Iron is essential in forming the central nervous system and healthy physical and mental development. It is involved in the functioning of the circulatory, muscular, and immune systems, thyroid gland, skin, etc. Being a part of hemoglobin, iron ensures oxygen transport from the lungs to the tissues and carbon dioxide in the opposite direction. The situation with myoglobin is similar: iron provides oxygen to skeletal muscles and heart muscles. Besides, iron participates in synthesizing DNA, proteins, enzymes, neurotransmitters, and new cells, ensuring normal cell metabolism and helping cleanse the body of toxins. It is difficult to overestimate this element’s importance for ensuring a growing organism’s normal life activity.
Iron for Babies
The babies are born with an iron reserve for approximately four to six months. Iron naturally occurs in breast milk, providing the baby with the necessary amounts of all the trace elements. The WHO recommends that all babies are breastfed for at least six first months of their lives or more. The daily need for iron depends on age, weight, and physiological condition.
The American Academy of Pediatrics says a term baby needs about 1 mg of iron per 1 kg of body weight. Iron from breast milk is more valuable because it is better absorbed, having over 50% bioavailability. To reduce the risk of iron-deficiency anemia, formula-fed infants must receive iron with the baby formula. Unfortunately, the iron in baby formulas is less absorbable than that from breast milk. Iron absorption from such a mixture is about 5% in premature babies and 7-12% in healthy infants born at term. For this reason, most American baby formulas are rich in iron.
Why Do Some Formulas Have Lower Iron Content?
There is an opinion that excessive iron content in baby formula can cause such symptoms as colic and constipation. However, there is not enough medical evidence that these conditions are caused by iron. Besides, sometimes, formula feeding causes simultaneous loss of small amounts of iron due to possible slight bleeding from the digestive tract. It is the result of the effect of cow protein on the infant’s intestines. This bleeding is invisible to the eye, but it occurs often. This should be considered to maintain the correct supply of iron from artificial sources (other than breast milk).
However, parents shouldn’t demonize the iron contained in baby formulas. Early supplementation with iron may affect the development and health of babies whose mothers have chosen not to breastfeed. Iron covers the needs of an infant for hemoglobin and prevents anemia resulting from a deficiency of this element. There are also no medical contraindications to using formulas rich in iron.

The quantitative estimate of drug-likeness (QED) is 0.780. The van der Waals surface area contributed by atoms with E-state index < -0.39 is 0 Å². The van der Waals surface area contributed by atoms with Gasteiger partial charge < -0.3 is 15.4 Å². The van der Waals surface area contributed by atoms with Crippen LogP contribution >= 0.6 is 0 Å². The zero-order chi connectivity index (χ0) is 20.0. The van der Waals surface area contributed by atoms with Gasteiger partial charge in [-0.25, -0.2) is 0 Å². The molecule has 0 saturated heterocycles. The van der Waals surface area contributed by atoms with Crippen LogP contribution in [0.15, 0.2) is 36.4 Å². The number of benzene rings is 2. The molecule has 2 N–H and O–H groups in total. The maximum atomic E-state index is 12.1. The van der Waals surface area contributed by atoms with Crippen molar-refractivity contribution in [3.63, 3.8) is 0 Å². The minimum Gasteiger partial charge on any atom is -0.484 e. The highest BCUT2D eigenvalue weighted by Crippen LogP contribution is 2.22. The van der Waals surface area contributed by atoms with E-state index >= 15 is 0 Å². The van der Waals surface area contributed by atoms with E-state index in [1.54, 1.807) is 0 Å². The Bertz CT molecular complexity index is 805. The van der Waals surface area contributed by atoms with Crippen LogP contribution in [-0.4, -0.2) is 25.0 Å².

Low-iron baby formulas are not recommended in the USA by AAP since it is believed that they increase the risk of iron-deficiency anemia. According to the pediatricians, low-iron formulas are the ones containing less than 6.7 mg of iron per 1 liter.
Do European Organic Baby Formulas Contain Enough Iron?
There are no strict requirements for iron content in baby formulas in the EU as in the USA. Such European brands of baby formulas as HiPP, Holle, and Lebenswert maintain a level of around 0.76-0.99 mg/100 ml. This relates to the formulas dedicated to babies at the age of 0 to 6 months when the baby’s iron reserve is high. These brands comply with the EU standards and the minimal recommendation of the WHO.
Still, such iron levels may be too low for babies at risk of iron-deficiency anemia, such as premature babies and infants with low birth weights, whose iron reserves may be lower than those of full-term babies.
Do HiPP Baby Formulas Contain Enough Iron?
HiPP Dutch Formula Stage 2 contains 1.0 mg of iron per 100 ml, and HiPP Dutch Formula Stage 3 contains 0.9 mg of iron per 100 ml. These follow-on formulas are intended to be used after the baby’s six months as part of a mixed diet for infants already receiving complementary food. These formulas have a higher iron content than infant formulas since iron becomes particularly important for children at the age of six months.
The need for iron in babies depends on their age, weight, and physical condition. While in the EU, there are no strict requirements on the iron content in baby formulas, the US healthcare organizations require American manufacturers to produce formulas with high iron content to prevent iron-deficiency anemia. There are particular pros and cons of feeding a baby with iron-fortified formula, and it is up to you to decide which product to choose for your little one. Still, we always recommend checking with a healthcare specialist who knows your baby’s overall physical condition and nutritional needs and can help you select an appropriate product for your infant.